Anthony bowed again—to hide his face? To cast it, however temporarily, into shadow?—and said, "I beg Your Grace's pardon, but I'm quite sure you are mistaken. I am no one of any consequence, and I am sure I am not the man you remember."

The Duke shook his head. "The resemblance is most uncanny. But of course you would know yourself best, would you not? Gentlemen, again—my thanks for your bravery and your consideration in this matter."

And then, at a wave of his hand, a servant came forward to lead them out again. It had been a most strange reception, to Timothy's mind, and he was puzzling over it when the servant bowed to them and handed over a small envelope to him and two to Anthony. He thrust it into his pocket without a moment's thought and, still grasping Anthony's arm, hobbled forward into the street.

"Your lack of curiosity astonishes me," Anthony said, already tearing one of his envelopes open with his teeth. "Do you not want to see how your fortune has been made? Well, I would imagine, even better than my own or Gibbs's—since your part was, after all, the most noticeable of our three."

"Why did the Duke recognize you?"

"He did not, did you not just hear me saying so? Good Lord, it is a handsome settlement. Would you not look at yours? I burn with anticipation on your behalf, and you've no interest in the matter whatsoever, it's as if you're made of stone."

"But the Duke knew you," Timothy said, feeling quite insistent about this, for he had seen the way Anthony had hidden his face in the shadows in response to the threat of recognition. "He did."

"Stuff and nonsense, McGee." Anthony, evidently quite fed up with any waiting, took advantage of Timothy's present lack of balance to reach into his pocket and neatly divest him of his own envelope. He paused just slightly before he opened it and said, "You knowme, do you not? Nearly as well as anyone, I should imagine. That is not the man the Duke knows, or believes he knows—and that man is, truly, of even less consequence than I. Now." He tore the envelope open. "As I suspected, you are to be rich beyond your wildest dreams, provided there is not a complete failure of the London banking system within our lifetimes."

Timothy snatched the paper back. Looking at the numbers on it made his head ache and his heart pound. "It is far more than I had ever hoped for."

"His Grace can afford to be generous," Anthony said, picking at his nails now with the tip of his knife. "Without your assistance, I'm sure he's thought, he would have to care for his daughter all her days—now she is still marriageable. I'm sure we've all received only a fraction of the money he believes he has saved from the threat of her continued upkeep."

"You are very hard on him."

"I am very realistic about him. He is a good man, as far as the quality tends, but you would do him a disservice to make a saint of him, for he's far more interesting than that."

Timothy shook his head. "I will never understand you in the least, for all you say I do."

"I said know, never understand. What will you do with your vast riches?"

"I have not the faintest idea. What ought I to do with them?"

"You may, of course, do as you like," Anthony said. His gaze stayed entirely on the moving point of the knife as it flashed around his hands. "Certainly there is enough money there to ensure you an education at university, should you so desire, or to set you up in a shop where you might make your steam-powered clocks all day long, as you choose."

"Oh," Timothy said. He had not known quite what he had expected, but it had not, somehow, been that. His back throbbed, and suddenly he did not feel rich at all, only as confused and downtrodden as he had been before the start of it all.

"Though," Anthony said, "it strikes me, as perhaps it has struck you, that you're simply rubbish as a clockmaker, and you may do far better in another line of work. My line of work. Gibbs's. If you like." He did not raise his eyes from his hands. He was waiting.

"That," Timothy said, his back feeling altogether better now, "would be, I think, exactly what I should like."

Anthony whisked the blade of his knife back into its handle and beamed at him. "Well, that is very good, McGee, for I had already engaged to have your things moved from Mr. Davies's house to home, and it would have been very awkward indeed if I'd been forced to have them all moved elsewhere as well. You've an overabundance of books, do you know that? And duller literature I have never seen in all my days."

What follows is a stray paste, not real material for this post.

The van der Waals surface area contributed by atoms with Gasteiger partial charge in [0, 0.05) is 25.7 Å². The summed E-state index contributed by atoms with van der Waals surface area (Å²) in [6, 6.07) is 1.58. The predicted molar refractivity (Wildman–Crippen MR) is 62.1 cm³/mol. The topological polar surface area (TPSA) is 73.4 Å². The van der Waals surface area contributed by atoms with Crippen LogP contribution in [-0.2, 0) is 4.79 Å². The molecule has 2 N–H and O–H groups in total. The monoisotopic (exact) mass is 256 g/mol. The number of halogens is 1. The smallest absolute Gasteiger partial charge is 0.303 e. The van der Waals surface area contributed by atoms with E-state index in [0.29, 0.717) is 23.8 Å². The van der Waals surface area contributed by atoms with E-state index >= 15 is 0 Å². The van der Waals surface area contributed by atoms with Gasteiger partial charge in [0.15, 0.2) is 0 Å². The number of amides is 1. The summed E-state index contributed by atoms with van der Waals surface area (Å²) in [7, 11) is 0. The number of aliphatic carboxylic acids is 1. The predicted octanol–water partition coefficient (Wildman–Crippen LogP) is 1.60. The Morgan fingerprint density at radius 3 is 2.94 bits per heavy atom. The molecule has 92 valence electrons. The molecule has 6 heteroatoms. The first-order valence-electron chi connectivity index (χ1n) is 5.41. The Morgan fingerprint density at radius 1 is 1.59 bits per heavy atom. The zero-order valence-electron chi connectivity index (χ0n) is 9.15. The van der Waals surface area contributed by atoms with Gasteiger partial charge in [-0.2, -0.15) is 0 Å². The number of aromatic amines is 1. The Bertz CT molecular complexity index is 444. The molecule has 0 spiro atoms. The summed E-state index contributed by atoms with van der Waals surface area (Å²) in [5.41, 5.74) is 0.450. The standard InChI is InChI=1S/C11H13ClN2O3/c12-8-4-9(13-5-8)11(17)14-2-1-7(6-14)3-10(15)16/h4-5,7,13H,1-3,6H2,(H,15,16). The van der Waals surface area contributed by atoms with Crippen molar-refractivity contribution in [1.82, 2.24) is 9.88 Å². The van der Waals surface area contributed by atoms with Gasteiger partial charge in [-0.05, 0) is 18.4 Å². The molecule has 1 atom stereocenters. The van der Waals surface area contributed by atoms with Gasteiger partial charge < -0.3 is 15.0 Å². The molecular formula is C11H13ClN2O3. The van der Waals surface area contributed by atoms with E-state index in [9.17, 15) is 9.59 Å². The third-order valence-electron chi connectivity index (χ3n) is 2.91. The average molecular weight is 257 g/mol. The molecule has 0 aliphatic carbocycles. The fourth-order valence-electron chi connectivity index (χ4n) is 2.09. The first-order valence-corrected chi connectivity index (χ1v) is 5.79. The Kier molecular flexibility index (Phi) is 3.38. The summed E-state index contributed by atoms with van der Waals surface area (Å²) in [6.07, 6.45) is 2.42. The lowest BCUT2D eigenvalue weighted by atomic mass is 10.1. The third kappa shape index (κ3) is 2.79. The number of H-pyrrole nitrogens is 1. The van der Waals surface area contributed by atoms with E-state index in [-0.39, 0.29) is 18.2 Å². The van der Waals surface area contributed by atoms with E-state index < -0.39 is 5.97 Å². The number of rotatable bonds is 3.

"You've gone through my things?"

"As I said, I am possessed of a healthy degree of curiosity. The books? They are not even novels."

"They are science," Timothy said, "and mathematics, and I assure you, I do not find them dull in the least."

"Well, I suppose there may be some use in them," Anthony said, "though I'll allow that the use is a mystery to me, since for all your books, in the end you merely ground your heel through a clock and have made your fortune for it, but it is your room, and they are your books, so—again, I say, you may do entirely as you like."

Timothy laughed. "And Gibbs? Is all this to his liking, as well?"

"Gibbs fears that steam is the future, and you are the only one who may translate it in terms we will understand—clocks, mostly, and violence. He is quite tolerant of how much trouble you have caused us, which is rather rich, considering he is the only one who came out of it at all unscathed."

"And you? Was it worth the interruption at the theatre?" He felt that he could ask it in earnest now that he was no longer bleeding all over the Benningtons' ballroom floor.

Anthony tilted his head. "I should not go quite that far, McGee. But should you like to make amends with me for that shocking lapse in courtesy, the show is playing again tomorrow evening, and you are, as I said, rich beyond your wildest dreams, with funds therefore quite enough for two tickets and repayment to that boy of yours, who is undoubtedly still awaiting your bribe."

"He was most appallingly mercenary."

"Born here, no doubt." Anthony, having decided that their conversation was well at its end, and having also apparently decided, despite Timothy's own lack of assent, that they were destined for the theatre tomorrow, helped him into the cab in quite a good humor. "The city leaves its mark upon us all. Now, remember, you're to help Abby with her clock today, and Gibbs absolutely forbids any explosions in his parlor, as do I—we've only just hired Miss Dawes, and I like her extremely, and have no wish to drive her away with your bad habits."

"I have fewer than you," Timothy said, closing his eyes.

"I," Anthony said, sounding most injured, "have none whatsoever."

The cab went forward gently over the cobblestones, and Timothy thought that he could sleep, and let himself be carried forward into a future he could not yet imagine. But he felt as if he had only just blinked his eyes shut when the cab pulled to a stop, and he heard Anthony telling him to wake up, that this was it, that they were home.